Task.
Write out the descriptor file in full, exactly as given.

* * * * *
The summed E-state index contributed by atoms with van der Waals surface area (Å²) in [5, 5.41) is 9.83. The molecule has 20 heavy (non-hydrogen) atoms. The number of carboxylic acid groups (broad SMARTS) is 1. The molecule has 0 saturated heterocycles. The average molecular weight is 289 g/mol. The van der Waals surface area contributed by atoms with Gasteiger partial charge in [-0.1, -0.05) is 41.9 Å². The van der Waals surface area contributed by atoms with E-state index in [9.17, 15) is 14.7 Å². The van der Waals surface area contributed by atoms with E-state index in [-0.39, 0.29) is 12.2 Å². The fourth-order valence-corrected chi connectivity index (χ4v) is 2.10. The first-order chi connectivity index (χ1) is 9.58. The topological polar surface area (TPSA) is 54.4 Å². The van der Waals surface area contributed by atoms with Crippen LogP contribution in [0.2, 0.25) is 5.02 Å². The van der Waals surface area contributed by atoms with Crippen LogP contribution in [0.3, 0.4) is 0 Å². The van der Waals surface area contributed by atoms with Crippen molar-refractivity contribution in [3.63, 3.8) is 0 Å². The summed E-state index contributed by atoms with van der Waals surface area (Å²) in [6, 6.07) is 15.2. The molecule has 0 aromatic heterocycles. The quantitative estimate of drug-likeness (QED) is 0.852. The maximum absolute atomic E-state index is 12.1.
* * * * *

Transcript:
The summed E-state index contributed by atoms with van der Waals surface area (Å²) in [5, 5.41) is 9.83. The molecule has 20 heavy (non-hydrogen) atoms. The number of carboxylic acid groups (broad SMARTS) is 1. The molecule has 0 saturated heterocycles. The average molecular weight is 289 g/mol. The van der Waals surface area contributed by atoms with Gasteiger partial charge in [-0.1, -0.05) is 41.9 Å². The van der Waals surface area contributed by atoms with E-state index in [9.17, 15) is 14.7 Å². The van der Waals surface area contributed by atoms with E-state index in [-0.39, 0.29) is 12.2 Å². The fourth-order valence-corrected chi connectivity index (χ4v) is 2.10. The first-order chi connectivity index (χ1) is 9.58. The topological polar surface area (TPSA) is 54.4 Å². The van der Waals surface area contributed by atoms with Crippen LogP contribution in [0.2, 0.25) is 5.02 Å². The van der Waals surface area contributed by atoms with Crippen LogP contribution in [0.3, 0.4) is 0 Å². The van der Waals surface area contributed by atoms with Crippen molar-refractivity contribution in [3.63, 3.8) is 0 Å². The summed E-state index contributed by atoms with van der Waals surface area (Å²) in [6, 6.07) is 15.2. The molecule has 0 aromatic heterocycles. The quantitative estimate of drug-likeness (QED) is 0.852. The maximum absolute atomic E-state index is 12.1.